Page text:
Hill further stated that the Six Nations “rejoice in the friendship that Great Britain has bestowed upon us. We will defend the King and Empire with our lives. Call us and we shall be ready.” Members of the Six Nations Patriotic League also conferred a Six Nations name to Queen Mary, giving her the name “the great, great woman, mother of love” (Ta-non-ronh-kiva). After the naming ceremonies were over, the Prince unveiled and dedicated the Six Nations honour roll, which was struck on a bronze plaque. Further reaffirming the Six Nations connection to the British Crown, as the Prince left the stage to head to Princeton (where he spent the night), Catharine Silver, the oldest woman at Six Nations, presented him with a pin she had made by hand out of silver coins telling the Prince that “my great, great grandfather saved King George III from Washington. That is why we are British.”
This reciprocal tradition of giving items made of silver as a representation their alliance continues today between the British Crown and the Hodinohso:ni. Although not on the Grand River Territory, Queen Elizabeth II gave the Mohawk people of the Bay of Quinte a set of eight inscribed silver bells to the Royal Chapel in Tyendinaga during her royal tour in 2010, further cementing the unique alliance relationship between the Hodinohso:ni and the British Crown. For the people of Brantford and Brant County, their tradition of celebrating their lineage as United Empire Loyalists has also continued with Queen Elizabeth’s tour of the area in 1997.
 The History of the County of Brant (Toronto: Warner, Beers, and Company, 1883), 341-343.
 F. Douglas Reville, History of the County of Brant (Brantford: The Hurley Printing Company, 1920), 240.
 Sally M. Weaver, “The Iroquois: The Grand River Reserve in the Late Nineteenth and Early Twentieth Centuries, 1875-1945,” Aboriginal Ontario: Historical Perspectives on the First Nations, Donald B Smith and Edward S. Rogers eds. (Toronto: Dundurn Press, 1994), 220 and Brian Maracle, Back on the Rez: Finding the Way Home (Toronto: Penguin Books, 1997), 211-212.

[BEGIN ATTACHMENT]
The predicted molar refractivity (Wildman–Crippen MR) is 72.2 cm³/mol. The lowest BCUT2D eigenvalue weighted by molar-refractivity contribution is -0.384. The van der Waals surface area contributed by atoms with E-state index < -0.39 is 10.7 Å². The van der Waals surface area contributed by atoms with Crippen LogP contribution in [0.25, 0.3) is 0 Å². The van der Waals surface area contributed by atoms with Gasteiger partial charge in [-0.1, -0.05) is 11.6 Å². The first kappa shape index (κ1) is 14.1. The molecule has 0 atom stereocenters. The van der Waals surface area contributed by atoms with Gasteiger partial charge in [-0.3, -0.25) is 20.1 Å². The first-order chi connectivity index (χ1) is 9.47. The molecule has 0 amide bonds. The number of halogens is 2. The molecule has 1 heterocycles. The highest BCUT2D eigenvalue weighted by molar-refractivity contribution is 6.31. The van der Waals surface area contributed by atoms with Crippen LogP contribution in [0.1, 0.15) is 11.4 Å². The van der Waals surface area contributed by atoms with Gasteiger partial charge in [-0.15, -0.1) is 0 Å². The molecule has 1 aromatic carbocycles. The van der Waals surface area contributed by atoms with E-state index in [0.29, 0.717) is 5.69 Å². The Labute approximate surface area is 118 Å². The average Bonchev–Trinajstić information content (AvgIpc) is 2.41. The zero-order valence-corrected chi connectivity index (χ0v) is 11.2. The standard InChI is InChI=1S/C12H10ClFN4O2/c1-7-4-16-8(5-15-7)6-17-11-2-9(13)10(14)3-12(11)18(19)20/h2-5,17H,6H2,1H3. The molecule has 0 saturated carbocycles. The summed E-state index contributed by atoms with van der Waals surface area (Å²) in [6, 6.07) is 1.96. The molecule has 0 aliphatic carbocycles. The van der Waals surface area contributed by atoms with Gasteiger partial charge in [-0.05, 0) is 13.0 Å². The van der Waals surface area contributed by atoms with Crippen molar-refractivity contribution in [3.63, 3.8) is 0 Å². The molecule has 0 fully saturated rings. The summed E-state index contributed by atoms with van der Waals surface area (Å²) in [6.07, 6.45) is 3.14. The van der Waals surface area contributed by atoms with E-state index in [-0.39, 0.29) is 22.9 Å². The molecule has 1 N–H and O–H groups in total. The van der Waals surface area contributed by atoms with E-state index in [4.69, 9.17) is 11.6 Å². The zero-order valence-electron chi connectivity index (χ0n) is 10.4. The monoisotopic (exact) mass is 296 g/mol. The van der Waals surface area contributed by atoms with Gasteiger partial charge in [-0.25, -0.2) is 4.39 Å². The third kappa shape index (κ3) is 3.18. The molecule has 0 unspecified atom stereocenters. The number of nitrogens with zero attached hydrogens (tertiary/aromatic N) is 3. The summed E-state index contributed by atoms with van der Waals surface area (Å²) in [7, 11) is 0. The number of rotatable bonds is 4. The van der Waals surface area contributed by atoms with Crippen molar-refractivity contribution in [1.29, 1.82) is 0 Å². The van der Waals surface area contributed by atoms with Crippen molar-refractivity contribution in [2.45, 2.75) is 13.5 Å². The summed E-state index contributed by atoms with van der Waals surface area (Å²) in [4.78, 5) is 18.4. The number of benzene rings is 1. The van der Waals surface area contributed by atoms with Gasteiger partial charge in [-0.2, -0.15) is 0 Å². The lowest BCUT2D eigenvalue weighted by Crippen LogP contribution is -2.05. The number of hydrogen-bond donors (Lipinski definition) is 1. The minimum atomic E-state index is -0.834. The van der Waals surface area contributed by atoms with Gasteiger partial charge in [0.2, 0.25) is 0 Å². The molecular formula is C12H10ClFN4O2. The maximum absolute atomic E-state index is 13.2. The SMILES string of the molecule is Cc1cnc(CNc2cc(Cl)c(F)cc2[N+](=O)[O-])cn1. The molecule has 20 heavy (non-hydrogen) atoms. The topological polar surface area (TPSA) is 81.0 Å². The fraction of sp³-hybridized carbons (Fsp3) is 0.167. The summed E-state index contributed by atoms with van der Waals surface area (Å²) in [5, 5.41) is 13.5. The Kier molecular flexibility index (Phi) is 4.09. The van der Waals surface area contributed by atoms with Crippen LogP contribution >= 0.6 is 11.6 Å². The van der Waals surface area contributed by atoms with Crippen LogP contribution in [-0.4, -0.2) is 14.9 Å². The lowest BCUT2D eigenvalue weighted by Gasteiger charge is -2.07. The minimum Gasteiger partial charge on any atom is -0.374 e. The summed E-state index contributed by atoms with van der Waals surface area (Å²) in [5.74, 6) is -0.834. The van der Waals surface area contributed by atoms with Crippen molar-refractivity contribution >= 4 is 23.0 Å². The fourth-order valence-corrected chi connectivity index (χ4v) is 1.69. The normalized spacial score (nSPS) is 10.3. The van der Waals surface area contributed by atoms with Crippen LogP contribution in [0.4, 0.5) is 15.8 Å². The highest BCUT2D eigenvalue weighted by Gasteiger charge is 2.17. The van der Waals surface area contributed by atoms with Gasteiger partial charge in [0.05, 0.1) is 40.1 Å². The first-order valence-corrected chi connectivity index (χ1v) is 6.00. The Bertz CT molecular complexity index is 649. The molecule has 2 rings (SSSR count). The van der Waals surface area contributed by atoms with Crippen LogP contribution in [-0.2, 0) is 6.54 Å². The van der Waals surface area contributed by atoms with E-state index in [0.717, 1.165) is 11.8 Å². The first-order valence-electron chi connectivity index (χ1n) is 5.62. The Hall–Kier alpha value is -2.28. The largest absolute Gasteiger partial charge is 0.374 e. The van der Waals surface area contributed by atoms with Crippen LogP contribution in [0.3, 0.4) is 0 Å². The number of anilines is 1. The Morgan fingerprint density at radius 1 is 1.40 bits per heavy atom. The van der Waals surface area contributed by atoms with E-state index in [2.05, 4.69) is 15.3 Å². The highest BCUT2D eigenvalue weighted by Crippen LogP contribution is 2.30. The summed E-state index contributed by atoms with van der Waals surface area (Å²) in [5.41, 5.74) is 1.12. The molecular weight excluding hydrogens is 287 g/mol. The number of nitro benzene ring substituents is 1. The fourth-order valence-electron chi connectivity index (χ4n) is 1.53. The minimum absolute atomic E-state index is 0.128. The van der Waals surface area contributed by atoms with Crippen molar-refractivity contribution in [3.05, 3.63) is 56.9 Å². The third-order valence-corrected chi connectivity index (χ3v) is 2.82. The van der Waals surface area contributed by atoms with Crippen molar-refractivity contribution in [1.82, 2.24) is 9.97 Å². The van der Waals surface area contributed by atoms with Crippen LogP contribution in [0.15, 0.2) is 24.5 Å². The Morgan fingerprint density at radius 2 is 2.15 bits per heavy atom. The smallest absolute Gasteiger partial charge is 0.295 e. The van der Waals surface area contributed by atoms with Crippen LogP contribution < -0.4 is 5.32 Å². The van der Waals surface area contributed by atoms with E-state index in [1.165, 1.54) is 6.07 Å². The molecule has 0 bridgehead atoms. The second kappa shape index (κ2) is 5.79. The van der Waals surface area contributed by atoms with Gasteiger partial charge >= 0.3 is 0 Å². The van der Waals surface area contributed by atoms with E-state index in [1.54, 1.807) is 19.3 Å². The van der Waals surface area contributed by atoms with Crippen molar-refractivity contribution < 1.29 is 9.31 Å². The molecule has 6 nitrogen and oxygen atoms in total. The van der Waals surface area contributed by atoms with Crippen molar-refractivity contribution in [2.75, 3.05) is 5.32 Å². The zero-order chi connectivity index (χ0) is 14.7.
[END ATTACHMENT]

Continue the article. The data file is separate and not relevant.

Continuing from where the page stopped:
J.R. Miller, Compact, Contract, Covenant: Aboriginal Treaty-Making in Canada (Toronto: University of Toronto Press, 2009), 8 and 10.
 Susan Marie Hill, “The Clay We Are Made Of: An Examination of the Haudenosaunee Land Tenure on the Grand River Territory” (Ph.D. diss., Trent University, 2006), 189.
 Reville, 201.
 Reville, 203 and 204 and The Brantford Expositor, February 15, 1913.
 Address by A.G. Smith and Josiah Hill to the Duke of Connaught found in RG10 , Vol. 3150, File 356,109 and The Brantford Expositor, May 9, 1914.
 Address by A.G. Smith and Josiah Hill to the Duke of Connaught found in RG10 , Vol. 3150, File 356,109.
 The Brantford Expositor, May 9, 1914.
 Reville, 197.
 Six Nations Council Minutes (May 4, 1909) found in RG10, Vol. 3007, File 218,222-133 and RG10, Vol. 3121, File 329,190.
 Six Nations Council Minutes (May 4, 1909) found in RG10, Vol. 3007, File 218,222-133 and RG10, Vol. 3121, File 329,190.
 William Leggo, History of the Administration of the Earl of Dufferin in Canada (Montreal: Lovell Printing and Publishing Company, 1878), 252-253 and Reville, 207.
 Jasper T. Gilkison, Narrative. Visit of the Governor-General and the Countess of Dufferin to the Six Nation Indians. August 25, 1874 2nd ed. (No Publisher, 1875), 12 and Leggo, 261.
 Leggo, 258 and Gilkison, 9.
 Letter from Six Nations Council to the Earl of Minto and the Earl of Grey (March 21, 1905) found in RG10, Vol. 2959, File 205,416.
 Letter from Six Nations Council to the Earl of Grey (March 21, 1905) found in RG10, Vol. 2959, File 205,416.
 Reville, 211.
 The Brantford Expositor, October 20, 1919 and Reville, 198.
 The Brantford Expositor, October 20, 1919 and Reville, 199.
 The Brantford Expositor, October 17, 1919 and Reville, 199.
 The Brantford Expositor, October 22, 1919 and Reville, 200.
 The Brantford Expositor, October 20, 1919 and Reville, 200.
 The Brantford Expositor, October 20, 1919.
 The Brantford Expositor, October 20, 1919 and Reville, 211.
 The Brantford Expositor, October 21, 1919 and Reville, 200.
 The Brantford Expositor, October 21, 1919.
 The Brantford Expositor, October 21, 1919 and Reville, 201.
 The Brantford Expositor, October 22, 1919.